Here is his story…
1929: Ang Leong Tooi was born in Ipoh to a Baba family from Medan. He would later adopt the name Gene after Gene Autry, the Singing Cowboy who was popular in the 1940s. Gene’s father worked as a Chief Customs Officer while his mother tended to their six children. Even from the early age of five, Gene was drawn to music. His first instrument was the violin, which he learnt to play from a Ronggeng (Javanese dance) troupe. His family moved to Teluk Intan when he was 7 years old where he was introduced to a friend of his father who played for a Chinese Opera troupe in Taiwan. From him, Gene learned to play the big drum and also observed how to lead a band. But life took a different turn in 1942 during the Japanese Occupation when most of the schools and shops were closed, a period where Gene also stopped playing music. In 1943, his family moved to Taiping. After the war, Gene resumed his studies at the King Edward School there (now SMK King Edward VII), starting Standard 4 at the age of 17 years old. He would later complete his education at the age of 20 years in Penang in 1949. Sadly, Gene’s father fell ill in December the same year and passed away at the beginning of 1952. With no means of supporting himself through further education, Gene joined the Government Survey Department in Taiping and worked his way up to be a land surveyor.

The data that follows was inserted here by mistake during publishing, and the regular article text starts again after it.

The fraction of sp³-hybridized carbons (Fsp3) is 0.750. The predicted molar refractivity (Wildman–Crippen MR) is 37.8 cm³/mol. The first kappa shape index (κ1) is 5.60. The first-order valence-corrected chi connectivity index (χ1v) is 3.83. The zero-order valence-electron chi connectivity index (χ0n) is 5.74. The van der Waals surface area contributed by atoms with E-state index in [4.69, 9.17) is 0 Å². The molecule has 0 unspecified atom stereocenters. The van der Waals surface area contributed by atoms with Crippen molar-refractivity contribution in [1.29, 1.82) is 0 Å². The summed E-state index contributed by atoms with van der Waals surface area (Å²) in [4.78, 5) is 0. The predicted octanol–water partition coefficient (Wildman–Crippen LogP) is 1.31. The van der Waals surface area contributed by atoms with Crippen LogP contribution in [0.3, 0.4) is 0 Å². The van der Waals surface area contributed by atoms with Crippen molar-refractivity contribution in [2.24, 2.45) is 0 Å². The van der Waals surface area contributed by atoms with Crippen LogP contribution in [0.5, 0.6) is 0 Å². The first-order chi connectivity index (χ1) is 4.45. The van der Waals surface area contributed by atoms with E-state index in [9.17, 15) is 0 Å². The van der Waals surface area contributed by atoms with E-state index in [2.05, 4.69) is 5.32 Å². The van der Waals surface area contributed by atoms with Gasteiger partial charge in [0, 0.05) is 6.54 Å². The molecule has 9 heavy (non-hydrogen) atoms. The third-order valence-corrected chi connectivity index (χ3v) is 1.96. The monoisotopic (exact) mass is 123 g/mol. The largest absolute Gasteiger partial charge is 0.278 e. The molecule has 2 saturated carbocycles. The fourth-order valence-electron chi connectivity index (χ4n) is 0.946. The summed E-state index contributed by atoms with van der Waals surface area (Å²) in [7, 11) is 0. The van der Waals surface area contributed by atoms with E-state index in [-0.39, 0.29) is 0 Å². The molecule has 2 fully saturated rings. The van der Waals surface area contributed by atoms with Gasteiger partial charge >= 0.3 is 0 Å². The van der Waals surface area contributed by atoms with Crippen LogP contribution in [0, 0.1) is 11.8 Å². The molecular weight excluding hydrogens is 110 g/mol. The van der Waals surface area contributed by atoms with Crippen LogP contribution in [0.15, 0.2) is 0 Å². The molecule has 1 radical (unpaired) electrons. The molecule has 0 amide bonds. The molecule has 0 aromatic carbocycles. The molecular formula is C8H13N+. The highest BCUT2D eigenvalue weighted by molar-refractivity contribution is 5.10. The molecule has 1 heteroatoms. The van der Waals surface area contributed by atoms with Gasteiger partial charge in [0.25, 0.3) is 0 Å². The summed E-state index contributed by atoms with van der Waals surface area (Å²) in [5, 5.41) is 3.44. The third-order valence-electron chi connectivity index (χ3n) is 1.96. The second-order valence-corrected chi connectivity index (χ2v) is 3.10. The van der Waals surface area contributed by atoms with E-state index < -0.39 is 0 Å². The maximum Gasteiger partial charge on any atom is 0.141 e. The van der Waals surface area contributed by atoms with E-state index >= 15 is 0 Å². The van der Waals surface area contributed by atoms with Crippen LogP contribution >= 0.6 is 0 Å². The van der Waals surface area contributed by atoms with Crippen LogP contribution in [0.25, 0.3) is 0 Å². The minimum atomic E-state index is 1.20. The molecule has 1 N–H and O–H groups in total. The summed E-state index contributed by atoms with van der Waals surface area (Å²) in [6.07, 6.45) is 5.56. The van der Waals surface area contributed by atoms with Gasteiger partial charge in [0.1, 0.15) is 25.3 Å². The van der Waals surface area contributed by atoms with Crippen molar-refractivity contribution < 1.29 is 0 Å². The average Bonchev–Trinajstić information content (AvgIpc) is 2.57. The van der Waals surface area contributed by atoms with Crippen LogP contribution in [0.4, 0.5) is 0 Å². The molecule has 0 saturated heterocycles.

As luck would have it, soon after the war, while Gene was still at school in Taiping, he met Emile Nicholas who later became a Major (then Colonel) in the army. The duo played guitar at weekly Saturday campfires and sing-a-longs. It was also during these weekly campfires that Gene met his future wife, Judy Foo, who was only 15 years old when they met. She was his sister’s classmate. They dated for 7 years before getting married in 1954.
In the early ‘50s, Gene was invited to play for the British at the Military Club, the Australian and New Zealand clubs in Kamunting, the Customs Recreational Club, and the New Club near Lake Gardens in Taiping. When Nicholas was transferred to Ipoh, he invited Gene to play the double bass in his band at St. John’s Red Cross Hall and at joget (traditional Malay dance) dances in Perak. After his experiences in Nicholas’ band, Gene finally formed his own troupe in 1958, calling themselves The Hawaiian Crackers with Gene Ang as the band leader. The band performed together until 1976 when Gene had to move to Pahang as the land surveyor for a Federal Land Development Authority (Felda) scheme.